MSI Aegis 3 8th Gen System Review

Conclusion

MSI Aegis 3 8th Gen System Review

Conclusion

It is easy to be dismissive of pre-built systems when you've learnt how to save a few quid by building it yourself, but the reality is that almost all of us have started our careers with a "take out of box, plug in, play" affair.

There is something enjoyable about the simplicity of them that we can't deny. After all, building your own takes time even if you're experienced and there are no issues with the hardware. The pricing of factory systems these days is so near to the price of buying the parts as separates that many of us would happily dispense with the stress and time involved for the small additional cost it takes to buy one. If you're fairly new to the world of PC Gaming then having something which already works is the basis upon which most of us learnt how to build them, and until the warranty runs out and you feel comfortable taking it apart you get a system that can be up and running in moments after the courier delivers it.

If you find yourself tight for space then your options for a pre-built system become much more limited. In fact such is the market's move towards high end gaming setups that normally getting a system as petite as the MSI Aegis 3 involves a massive compromise on hardware. The MSI Aegis 3, however, is small enough to fit almost anywhere and has no glaring weaknesses in the hardware setup.

The B360 chipset has plenty of features to get started with, whilst the three big areas that affect performance the most are well catered for. The CPU is the excellent six core, twelve thread Intel Core i7-8700, backed up by 16GB of DDR4 memory. Gaming is handled by the excellent MSI GTX 1070Ti, a graphics card which is more than capable of handling anything you throw at it, assuming you're running at the popular 1080 resolution. With some gentle settings tweaks you could happily run at 1440P too, should you own a particularly large display. The system itself feels very snappy to use thanks to the speedy M.2 drive which runs Windows 10, whilst the enormous size of modern games is handled by a 2TB data drive. Usually mechanical drives are sluggish and annoying to use, but the Aegis 3 is equipped with 16GB of Intel Optane memory which transforms the drives capabilities into those you'd expect from a decent M.2 drive. Fortunately this is set up out of the box as it can be a bit fiddly to get working first up. Okay you only really feel the benefit on the second boot because it has to learn which files you need and cache those, and yes if you're the type who chop and change what you play every two minutes you'll run into issues because it can't cache everything, but in general use it's transformative. Do note, of course, that it only benefits mechanical drives and regular SSD speeds, as M.2 NVMe drives are too fast to make use of them, as we've seen in our full Optane review.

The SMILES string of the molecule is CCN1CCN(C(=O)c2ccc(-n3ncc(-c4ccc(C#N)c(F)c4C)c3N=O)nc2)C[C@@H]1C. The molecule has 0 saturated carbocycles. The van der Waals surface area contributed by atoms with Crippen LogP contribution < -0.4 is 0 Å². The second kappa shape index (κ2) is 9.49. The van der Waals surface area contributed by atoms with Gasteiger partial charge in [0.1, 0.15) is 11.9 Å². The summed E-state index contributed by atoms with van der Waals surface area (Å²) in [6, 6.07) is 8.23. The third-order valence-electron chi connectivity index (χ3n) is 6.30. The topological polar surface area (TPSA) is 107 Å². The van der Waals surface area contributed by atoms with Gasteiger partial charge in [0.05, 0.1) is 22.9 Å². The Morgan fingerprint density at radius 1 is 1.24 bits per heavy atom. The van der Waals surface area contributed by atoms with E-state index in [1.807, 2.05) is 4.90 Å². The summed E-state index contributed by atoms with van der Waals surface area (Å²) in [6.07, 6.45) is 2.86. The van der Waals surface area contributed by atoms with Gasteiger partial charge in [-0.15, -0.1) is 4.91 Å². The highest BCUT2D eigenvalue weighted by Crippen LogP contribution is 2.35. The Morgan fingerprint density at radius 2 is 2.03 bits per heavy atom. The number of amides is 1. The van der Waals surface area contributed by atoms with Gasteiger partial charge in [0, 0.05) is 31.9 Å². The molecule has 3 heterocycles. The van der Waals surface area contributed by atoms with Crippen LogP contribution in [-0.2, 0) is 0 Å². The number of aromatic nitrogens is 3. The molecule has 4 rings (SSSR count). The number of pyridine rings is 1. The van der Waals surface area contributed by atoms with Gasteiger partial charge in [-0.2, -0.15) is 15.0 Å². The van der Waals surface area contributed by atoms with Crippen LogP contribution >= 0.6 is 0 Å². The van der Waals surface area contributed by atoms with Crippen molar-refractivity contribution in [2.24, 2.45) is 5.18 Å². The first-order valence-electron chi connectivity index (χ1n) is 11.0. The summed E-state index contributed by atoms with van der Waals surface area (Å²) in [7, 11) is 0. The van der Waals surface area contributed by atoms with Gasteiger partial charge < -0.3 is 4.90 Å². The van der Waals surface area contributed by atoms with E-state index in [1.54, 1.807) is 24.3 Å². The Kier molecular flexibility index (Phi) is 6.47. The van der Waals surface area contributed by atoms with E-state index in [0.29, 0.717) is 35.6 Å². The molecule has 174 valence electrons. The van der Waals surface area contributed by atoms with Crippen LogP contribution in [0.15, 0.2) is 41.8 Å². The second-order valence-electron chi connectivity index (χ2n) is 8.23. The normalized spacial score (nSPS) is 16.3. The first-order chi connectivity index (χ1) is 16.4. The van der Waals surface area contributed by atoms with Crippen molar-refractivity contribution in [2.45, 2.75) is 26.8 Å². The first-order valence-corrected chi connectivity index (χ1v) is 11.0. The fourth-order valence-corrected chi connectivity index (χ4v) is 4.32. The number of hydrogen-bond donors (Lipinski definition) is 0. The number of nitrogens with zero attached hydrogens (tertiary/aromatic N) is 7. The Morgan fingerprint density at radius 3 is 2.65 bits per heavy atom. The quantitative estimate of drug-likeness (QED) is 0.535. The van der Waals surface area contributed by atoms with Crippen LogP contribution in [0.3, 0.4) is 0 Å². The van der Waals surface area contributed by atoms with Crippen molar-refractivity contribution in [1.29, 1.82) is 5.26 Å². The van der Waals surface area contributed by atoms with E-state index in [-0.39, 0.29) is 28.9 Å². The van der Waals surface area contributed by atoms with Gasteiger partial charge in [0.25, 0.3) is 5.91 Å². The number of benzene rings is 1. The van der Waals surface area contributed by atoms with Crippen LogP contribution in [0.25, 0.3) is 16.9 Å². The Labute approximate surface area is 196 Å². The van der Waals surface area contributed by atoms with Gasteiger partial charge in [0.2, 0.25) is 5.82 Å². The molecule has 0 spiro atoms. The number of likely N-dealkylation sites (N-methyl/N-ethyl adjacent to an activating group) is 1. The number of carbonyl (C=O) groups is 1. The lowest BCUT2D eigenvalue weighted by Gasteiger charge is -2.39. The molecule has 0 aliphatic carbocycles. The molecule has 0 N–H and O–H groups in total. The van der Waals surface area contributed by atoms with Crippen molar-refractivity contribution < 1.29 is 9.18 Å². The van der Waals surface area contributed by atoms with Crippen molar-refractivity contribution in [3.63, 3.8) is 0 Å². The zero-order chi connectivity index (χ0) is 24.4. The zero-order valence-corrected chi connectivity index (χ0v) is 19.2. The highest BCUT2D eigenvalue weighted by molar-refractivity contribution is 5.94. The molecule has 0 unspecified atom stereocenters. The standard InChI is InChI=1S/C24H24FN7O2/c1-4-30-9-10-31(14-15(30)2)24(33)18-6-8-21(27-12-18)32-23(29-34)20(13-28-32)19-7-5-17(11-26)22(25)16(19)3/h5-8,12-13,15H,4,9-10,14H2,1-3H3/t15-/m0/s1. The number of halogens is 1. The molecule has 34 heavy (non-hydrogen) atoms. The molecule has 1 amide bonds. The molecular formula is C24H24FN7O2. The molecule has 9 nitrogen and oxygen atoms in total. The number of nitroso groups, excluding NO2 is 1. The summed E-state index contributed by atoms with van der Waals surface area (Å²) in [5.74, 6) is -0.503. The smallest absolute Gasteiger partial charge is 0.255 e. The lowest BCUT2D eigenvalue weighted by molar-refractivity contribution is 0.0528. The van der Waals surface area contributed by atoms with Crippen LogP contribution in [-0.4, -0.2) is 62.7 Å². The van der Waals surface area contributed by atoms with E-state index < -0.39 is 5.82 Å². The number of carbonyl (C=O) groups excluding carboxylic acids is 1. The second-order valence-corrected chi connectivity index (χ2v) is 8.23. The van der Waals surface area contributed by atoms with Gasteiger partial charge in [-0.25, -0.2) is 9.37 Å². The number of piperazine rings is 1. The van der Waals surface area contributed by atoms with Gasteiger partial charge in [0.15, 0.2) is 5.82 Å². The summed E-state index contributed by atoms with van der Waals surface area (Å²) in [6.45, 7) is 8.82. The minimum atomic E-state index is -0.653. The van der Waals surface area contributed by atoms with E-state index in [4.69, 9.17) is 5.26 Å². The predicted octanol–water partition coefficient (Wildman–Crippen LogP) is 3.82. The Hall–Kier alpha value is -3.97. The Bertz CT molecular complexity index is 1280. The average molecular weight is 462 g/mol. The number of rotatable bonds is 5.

Performance throughout our testing showed how well all these components work, and the careful choice by MSI has paid dividends. There was nothing we threw at it that it couldn't handle, and gaming in particular was excellent, being smooth and impressive all the time. Thanks to the RGB lighting all around the Aegis 3 chassis the system itself looks sleek and modern too. Internally the setup is not the cleanest we've ever seen, and the tiny dimensions limit the cooling of the CPU in particular, so it's probably good that the i7-8700 doesn't overclock. The placing of the GPU facing the vents definitely helps keep the card cool, it's just a shame that the CPU fan is such that it dominates proceedings when the going gets heavy. It is never ridiculously loud, and as long as you understand that a small case means small cooling and thus faster fans leading to more noise then it's all fine. You have to find a compromise somewhere, and at around a foot tall and deep it's not surprising that you can't squeeze a twin 120mm CPU cooler in there. Lastly the non-standard nature of the internals mean that the Aegis 3 isn't the type of system upon which you can learn how they're built, because it's so untypical. Think of it more like a laptop that you buy and use hard until you need a new one, and it all makes a lot more sense.

With Optane memory, speedy M.2 main drive, fast Intel CPU and great GTX 1070Ti graphics all wrapped up in a good looking chassis with plenty of RGB lighting, the MSI Aegis 3 wins our OC3D Gamers Choice Award.

MSI Aegis 3 8th Gen System Review  

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Most Recent Comments

01-10-2018, 04:01:34

Peace
Sadly no pricing yet, as a buddy is looking for a new pre-built one. Probably around 1300-1500 but sadly without a 2080.


The old reason to build a PC yourself instead of buying a pre-built one doesn't hold that much anymore, if you ask me. If you take the warranty into account as well as the included Windows license, you sometimes save nothing.Quote
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